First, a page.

Where India Goes: Abandoned Toilets, Stunted Development and the Costs of Caste – Diane Coffey and Dean Spears
In his foreword to Diane Coffey and Dean Spears’ 2017 book, Where India Goes: Abandoned Toilets, Stunted Development and the Costs of Caste, the Nobel Prize-winning economist Angus Deaton writes, “It is hard to think of anything more important than how we treat our children… we have come to understand that what happens to children ricochets through their lives and that many of society’s ills could be addressed if we were to take more care of the youngest among us. Nowhere is this more true than in India.” Millions of children are stunted; as per National Family Health Survey-4, published in 2015-16, 38.4% of young children in India are stunted. One of the questions they raise is why economic progress is so incompletely reflected in India’s poor infant health. In search of answers they zero in on two — poor sanitation and the reason why it persists in rural India due to unique social forces like caste.
Second-Hand Time – Svetlana Alexievich
Second-Hand Time (2016) is Svetlana Alexievich’s oral history, the life stories of housewives, party workers, artists, students, soldiers and traders who lived through the fall of the Soviet Union and the two decades that followed it. Awarding her the Nobel Prize for Literature in 2015, the Swedish Academy said her polyphonic words were a monument to suffering and courage. Her books have taken into account the consequences of the nuclear disaster in Chernobyl, the Soviet Union’s war in Afghanistan, and the lives of ‘Homo sovieticus, who isn’t just Russian, he’s Belorussian, Turkmen, Ukrainian, Kazakh.’ As she records snatches of conversations in kitchens and the streets (1991-2001), we hear one voice saying, “…we finally got the stuff we’d always dreamed of: blue jeans, winter coats, lingerie, decent crockery…. We chose the beautiful life. No one wanted to die beautifully anymore, everyone wanted to live beautifully instead. The only problem was there wasn’t really enough to go around…”
Caste Matters – Suraj Yengde
In 2017, Sujatha Gidla’s Ants Among Elephants was published, which pulled apart the Indian state for failing to stop the inhumanity its poor and wretched had to endure. Two years later, journalist Yashica Dutt wrote her memoir, a personal story (Coming out as Dalit), which was also a powerful social commentary against everyday casteism that often goes unchallenged. Both books talked about “the invisible arm that turns the gears in nearly every system in our country.” In July, 2019, Suraj Yengde’s Caste Matters took the argument forward, wondering when India’s progressive Brahmins will take up anti-caste work on a war footing, “for caste in India is an absolute sanction – of the dominant class over the dominated.” He writes that despite the academic credentials he had carefully honed — Yengde is with the Harvard Kennedy School in New York — after growing up poor, he was still treated as an “uneducated labourer… vulnerable and unprotected.”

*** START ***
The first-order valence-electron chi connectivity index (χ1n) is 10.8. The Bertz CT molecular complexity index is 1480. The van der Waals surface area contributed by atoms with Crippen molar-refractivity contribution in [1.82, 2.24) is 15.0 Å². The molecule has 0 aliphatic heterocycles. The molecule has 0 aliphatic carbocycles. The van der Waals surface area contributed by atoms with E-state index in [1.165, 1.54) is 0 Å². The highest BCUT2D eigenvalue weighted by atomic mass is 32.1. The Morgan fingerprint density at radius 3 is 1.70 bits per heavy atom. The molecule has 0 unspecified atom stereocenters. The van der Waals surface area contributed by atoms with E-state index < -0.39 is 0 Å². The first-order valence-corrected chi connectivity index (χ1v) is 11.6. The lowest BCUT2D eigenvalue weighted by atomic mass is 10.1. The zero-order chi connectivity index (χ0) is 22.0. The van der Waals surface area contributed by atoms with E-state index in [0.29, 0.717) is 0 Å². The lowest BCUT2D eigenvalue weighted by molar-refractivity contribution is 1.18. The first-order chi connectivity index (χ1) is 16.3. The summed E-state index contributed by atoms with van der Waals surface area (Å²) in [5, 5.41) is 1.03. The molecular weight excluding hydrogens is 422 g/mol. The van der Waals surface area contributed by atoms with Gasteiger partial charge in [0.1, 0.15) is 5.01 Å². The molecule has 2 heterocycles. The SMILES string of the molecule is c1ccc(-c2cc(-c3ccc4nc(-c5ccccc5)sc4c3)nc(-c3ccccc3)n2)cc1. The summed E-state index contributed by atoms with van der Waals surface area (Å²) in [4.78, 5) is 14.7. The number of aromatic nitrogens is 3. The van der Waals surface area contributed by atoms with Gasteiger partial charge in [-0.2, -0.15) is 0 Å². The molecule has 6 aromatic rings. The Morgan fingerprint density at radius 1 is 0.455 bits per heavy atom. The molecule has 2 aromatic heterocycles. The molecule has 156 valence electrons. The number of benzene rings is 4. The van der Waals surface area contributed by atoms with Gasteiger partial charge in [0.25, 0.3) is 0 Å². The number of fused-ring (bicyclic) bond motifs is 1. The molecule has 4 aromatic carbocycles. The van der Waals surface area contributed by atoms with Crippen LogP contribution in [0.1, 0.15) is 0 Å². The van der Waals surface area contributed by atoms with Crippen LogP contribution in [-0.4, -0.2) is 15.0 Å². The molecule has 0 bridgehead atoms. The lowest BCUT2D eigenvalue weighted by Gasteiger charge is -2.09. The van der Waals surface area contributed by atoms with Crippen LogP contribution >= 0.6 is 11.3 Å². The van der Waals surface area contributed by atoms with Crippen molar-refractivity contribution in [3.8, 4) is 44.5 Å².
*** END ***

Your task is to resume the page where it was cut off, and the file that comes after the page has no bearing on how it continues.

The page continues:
Directorate S – Steve Coll
Journalist Steve Coll gave a first-hand account of America’s secret history in Afghanistan (Ghost Wars) in 2004. Accessing government files and interviewing senior U.S. officials, he wrote about the CIA’s covert funding of a jihad against Soviet forces in Afghanistan, sowing the seeds of Osama bin Laden’s rise. In devastating detail, he lay bare the American intelligence’s failure to understand the threat from Laden in the years leading up to 9/11. Coll won a Pulitzer, and wrote more books, including a biography of the Bin Laden family. In 2018, he wrote Directorate S, the sequel to Ghost Wars, picking up the story from two days before 9/11 when the Afghan warlord and commander of the anti-Taliban Northern Alliance Ahmed Shah Masood was assassinated, and detailing the CIA and America’s secret wars in Afghanistan and Pakistan during 2001-2016. Coll highlights Pakistan’s strategy for Afghanistan — join the U.S. war against terror, while also covertly supporting the Taliban, through a highly secretive wing of the Inter-Services Intelligence, known as ‘Directorate S.’
Cricket Country: The Untold Story of the First All India Team – Prashant Kidambi
Ramachandra Guha’s A Corner of a Foreign Field wove biography with history to chronicle the lives of famous and forgotten cricketers including in the list India’s first great slow bowler, Palwankar Baloo, a Dalit who fought against caste discrimination. In Prashant Kidambi’s well-researched account of the formation of the first representative Indian team and its tour of England in 1911, two Dalits including Baloo feature. In Cricket Country (2019), Kidambi gathers the first all-India team, ‘a diverse coalition comprising Indian businessmen, princes and publicists, working in tandem with British governors, officials, journalists, soldiers and professional coaches.’ When the side departs to England, it is ‘an improbable case of characters,’ chosen from several regions on the basis of their religion: six Parsis, three Muslims and five Hindus, including the two Dalits. “The book charts how the idea of India took shape on the cricket pitch,” Kidambi writes in the preface.
A Short History of Nearly Everything – Bill Bryson
On a long flight across the Pacific, as he stared at the moonlight on the ocean, Bill Bryson (known for his travel books Notes from a Small Island, A Walk in the Woods, and so forth ) felt he knew nothing ‘about the only planet’ he was ever going to live on. He spent three years researching and finding ‘patient experts prepared to answer a lot of outstandingly dumb questions.’ The result was A Short History of Nearly Everything which is his quest to understand everything from the Big Bang to the rise of civilisation. In his quirky, self-deprecating humour, he tackles the tiniest, ‘spatially unassuming’ proton, and intimidating subjects like particle physics. He tries to explain how we got from there, being nothing at all, to here, being us. Best known for his travelogues, he makes this a marvellous journey across the universe through science. First published in 2003, it was updated 10 years later in 2013, taking in the major scientific developments of the second decade.